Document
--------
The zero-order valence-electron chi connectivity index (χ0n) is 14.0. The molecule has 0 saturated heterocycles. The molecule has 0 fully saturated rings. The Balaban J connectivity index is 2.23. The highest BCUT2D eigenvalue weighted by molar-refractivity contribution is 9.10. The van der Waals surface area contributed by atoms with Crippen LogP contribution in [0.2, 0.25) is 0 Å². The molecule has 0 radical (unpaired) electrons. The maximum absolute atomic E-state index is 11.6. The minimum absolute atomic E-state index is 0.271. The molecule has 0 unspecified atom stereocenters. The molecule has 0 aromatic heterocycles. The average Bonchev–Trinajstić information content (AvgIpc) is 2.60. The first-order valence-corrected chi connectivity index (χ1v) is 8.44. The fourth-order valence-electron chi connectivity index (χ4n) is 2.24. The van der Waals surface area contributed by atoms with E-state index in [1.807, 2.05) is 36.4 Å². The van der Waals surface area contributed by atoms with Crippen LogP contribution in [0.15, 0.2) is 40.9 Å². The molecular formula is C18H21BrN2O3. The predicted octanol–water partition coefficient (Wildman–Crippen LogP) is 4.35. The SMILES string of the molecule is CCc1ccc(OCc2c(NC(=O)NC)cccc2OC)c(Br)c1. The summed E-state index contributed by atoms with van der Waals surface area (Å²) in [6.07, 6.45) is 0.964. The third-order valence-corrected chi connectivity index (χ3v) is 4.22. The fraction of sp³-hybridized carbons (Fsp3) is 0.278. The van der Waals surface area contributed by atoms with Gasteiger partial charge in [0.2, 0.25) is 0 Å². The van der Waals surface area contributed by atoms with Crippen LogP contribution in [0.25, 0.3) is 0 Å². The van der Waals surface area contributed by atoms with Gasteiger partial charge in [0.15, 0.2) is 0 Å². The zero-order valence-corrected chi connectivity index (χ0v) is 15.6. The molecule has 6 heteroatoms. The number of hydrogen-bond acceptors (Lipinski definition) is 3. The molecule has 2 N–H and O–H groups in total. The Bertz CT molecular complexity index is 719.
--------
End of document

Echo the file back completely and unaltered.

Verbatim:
The zero-order valence-electron chi connectivity index (χ0n) is 14.0. The molecule has 0 saturated heterocycles. The molecule has 0 fully saturated rings. The Balaban J connectivity index is 2.23. The highest BCUT2D eigenvalue weighted by molar-refractivity contribution is 9.10. The van der Waals surface area contributed by atoms with Crippen LogP contribution in [0.2, 0.25) is 0 Å². The molecule has 0 radical (unpaired) electrons. The maximum absolute atomic E-state index is 11.6. The minimum absolute atomic E-state index is 0.271. The molecule has 0 unspecified atom stereocenters. The molecule has 0 aromatic heterocycles. The average Bonchev–Trinajstić information content (AvgIpc) is 2.60. The first-order valence-corrected chi connectivity index (χ1v) is 8.44. The fourth-order valence-electron chi connectivity index (χ4n) is 2.24. The van der Waals surface area contributed by atoms with E-state index in [1.807, 2.05) is 36.4 Å². The van der Waals surface area contributed by atoms with Crippen LogP contribution in [0.15, 0.2) is 40.9 Å². The molecular formula is C18H21BrN2O3. The predicted octanol–water partition coefficient (Wildman–Crippen LogP) is 4.35. The SMILES string of the molecule is CCc1ccc(OCc2c(NC(=O)NC)cccc2OC)c(Br)c1. The summed E-state index contributed by atoms with van der Waals surface area (Å²) in [6.07, 6.45) is 0.964. The third-order valence-corrected chi connectivity index (χ3v) is 4.22. The fraction of sp³-hybridized carbons (Fsp3) is 0.278. The van der Waals surface area contributed by atoms with Gasteiger partial charge in [0.2, 0.25) is 0 Å². The van der Waals surface area contributed by atoms with Crippen LogP contribution in [0.25, 0.3) is 0 Å². The van der Waals surface area contributed by atoms with Gasteiger partial charge in [0.15, 0.2) is 0 Å². The zero-order valence-corrected chi connectivity index (χ0v) is 15.6. The molecule has 6 heteroatoms. The number of hydrogen-bond acceptors (Lipinski definition) is 3. The molecule has 2 N–H and O–H groups in total. The Bertz CT molecular complexity index is 719.